When a CMO has difficulty proving marketing returns on investment to the C-suite, the role may lose respect. According to Sanjay Dholakia, formerly Marketo’s CMO, a top question keeping CMOs awake at night is: “how to prove the value of what marketing does.”
bedrock level marketing challenges: the structural gap
One level deeper, we see the next gap- the lack of collaboration between marketing and other departments. For example, when objectives are misaligned between the marketing and sales department, Marketing may blame Sales for poorly executing their otherwise intelligent plans, while Sales, in turn, may claim that “Marketing is a cost centre!” and uses too much company budget.
This occurs when marketing departments have not achieved an enterprise-wide mindset to achieve inter-departmental integration and understanding. In the State of the CMO survey (2018), 45 percent of CMOs cite concerns that “functional silos are an obstacle to derailing the organization’s growth strategies.”
As customers are now becoming increasingly empowered, branding and advertising also need to permeate business functions on all levels, says IBM CMO Michelle Peluso.
what does this mean for marketers?
To solve problems rooted in organisational structures and legacy, the gutsy CMO has to to acknowledge structural limitations that go beyond simple gaps in knowledge or expertise.
The new CMO has to rally the entire organisation to consider the question: is the organization adopting a marketing is business mindset? For the CMO of the future to gain the understanding and authority they need to realize their strategic purpose, she needs to communicate the value of marketing initiatives in the C-suite.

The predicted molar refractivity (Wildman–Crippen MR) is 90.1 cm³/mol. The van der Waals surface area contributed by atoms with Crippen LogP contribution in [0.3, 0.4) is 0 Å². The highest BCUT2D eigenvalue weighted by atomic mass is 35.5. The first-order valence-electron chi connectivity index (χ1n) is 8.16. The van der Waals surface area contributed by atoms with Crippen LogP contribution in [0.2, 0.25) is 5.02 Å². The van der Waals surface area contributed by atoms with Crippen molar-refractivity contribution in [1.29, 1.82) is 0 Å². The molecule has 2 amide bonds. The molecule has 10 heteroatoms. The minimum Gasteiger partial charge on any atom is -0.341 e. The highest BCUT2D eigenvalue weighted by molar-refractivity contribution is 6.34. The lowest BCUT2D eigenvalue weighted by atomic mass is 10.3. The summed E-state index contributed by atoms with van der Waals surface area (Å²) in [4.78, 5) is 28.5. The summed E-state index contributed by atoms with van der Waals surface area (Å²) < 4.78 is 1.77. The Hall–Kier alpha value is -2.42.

The CMO will eventually need the authority to gain budget increases to orchestrate necessary organisational changes. These changes include learning and development programs for employees to master strategy and keep up with technological changes.
A complete marketing and business integration will also mean that marketing pervades all stages of the business’s processes. In the words of Peter Drucker, known as the ‘father of modern management’, “Marketing is not a function, it is the whole business seen from the customer’s point of view.”
business transformation starts from alignment
To get your organization ready for marketing and business integration, one solution is to create roles designed for collaboration.
For example, brewer MillerCoors introduced the position of Senior Director, Marketing Finance, to ensure tight orchestration between its marketing and finance departments. The position’s main responsibility is to help the CMO and CFO communicate with each other, and sits on both the senior finance and marketing teams.
Junior analysts on the marketing finance team then streamline marketing efforts with financial metrics and goals, creating a collaborative approach scalable across the organization.
Anothe solution is to modify goals across departments to create long-term alignment within the company. At Regal Entertainment Group, CEO Amy Miles tied the bonuses of the CMO and CIO to goals that could only be jointly achieved. The marketing and IT teams held regular joint department scrums, directing their efforts to achieve a common objective.
Click to download our full infographic for a shareable summary about the root causes of marketing challenges that CMOs and marketing teams face.